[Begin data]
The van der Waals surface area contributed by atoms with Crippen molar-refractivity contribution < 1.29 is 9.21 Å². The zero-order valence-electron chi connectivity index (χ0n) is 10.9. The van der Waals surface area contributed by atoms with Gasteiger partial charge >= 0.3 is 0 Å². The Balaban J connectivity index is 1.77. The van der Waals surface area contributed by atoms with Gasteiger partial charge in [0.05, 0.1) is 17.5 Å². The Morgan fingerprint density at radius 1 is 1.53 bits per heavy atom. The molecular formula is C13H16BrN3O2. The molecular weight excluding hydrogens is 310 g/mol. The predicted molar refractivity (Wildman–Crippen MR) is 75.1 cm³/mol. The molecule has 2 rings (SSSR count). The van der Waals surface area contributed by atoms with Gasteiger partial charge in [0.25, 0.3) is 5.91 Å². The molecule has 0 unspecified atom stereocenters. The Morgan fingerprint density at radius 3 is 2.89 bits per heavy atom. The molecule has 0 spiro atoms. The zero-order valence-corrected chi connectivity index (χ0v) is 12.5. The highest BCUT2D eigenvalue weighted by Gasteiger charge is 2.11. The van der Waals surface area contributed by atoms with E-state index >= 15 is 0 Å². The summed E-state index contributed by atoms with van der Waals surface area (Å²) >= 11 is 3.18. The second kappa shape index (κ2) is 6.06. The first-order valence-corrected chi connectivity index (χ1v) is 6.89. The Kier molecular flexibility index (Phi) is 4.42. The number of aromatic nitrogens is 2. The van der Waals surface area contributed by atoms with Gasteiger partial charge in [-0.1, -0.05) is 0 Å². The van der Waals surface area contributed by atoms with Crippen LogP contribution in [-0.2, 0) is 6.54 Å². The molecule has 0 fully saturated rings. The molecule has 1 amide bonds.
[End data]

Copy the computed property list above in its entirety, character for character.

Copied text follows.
The van der Waals surface area contributed by atoms with Crippen molar-refractivity contribution < 1.29 is 9.21 Å². The zero-order valence-electron chi connectivity index (χ0n) is 10.9. The van der Waals surface area contributed by atoms with Gasteiger partial charge >= 0.3 is 0 Å². The Balaban J connectivity index is 1.77. The van der Waals surface area contributed by atoms with Gasteiger partial charge in [0.05, 0.1) is 17.5 Å². The Morgan fingerprint density at radius 1 is 1.53 bits per heavy atom. The molecular formula is C13H16BrN3O2. The molecular weight excluding hydrogens is 310 g/mol. The predicted molar refractivity (Wildman–Crippen MR) is 75.1 cm³/mol. The molecule has 2 rings (SSSR count). The van der Waals surface area contributed by atoms with Gasteiger partial charge in [0.25, 0.3) is 5.91 Å². The molecule has 0 unspecified atom stereocenters. The Morgan fingerprint density at radius 3 is 2.89 bits per heavy atom. The molecule has 0 spiro atoms. The zero-order valence-corrected chi connectivity index (χ0v) is 12.5. The highest BCUT2D eigenvalue weighted by Gasteiger charge is 2.11. The van der Waals surface area contributed by atoms with E-state index >= 15 is 0 Å². The summed E-state index contributed by atoms with van der Waals surface area (Å²) >= 11 is 3.18. The second kappa shape index (κ2) is 6.06. The first-order valence-corrected chi connectivity index (χ1v) is 6.89. The Kier molecular flexibility index (Phi) is 4.42. The number of aromatic nitrogens is 2. The van der Waals surface area contributed by atoms with Gasteiger partial charge in [-0.1, -0.05) is 0 Å². The van der Waals surface area contributed by atoms with Crippen LogP contribution in [-0.2, 0) is 6.54 Å². The molecule has 0 fully saturated rings. The molecule has 1 amide bonds.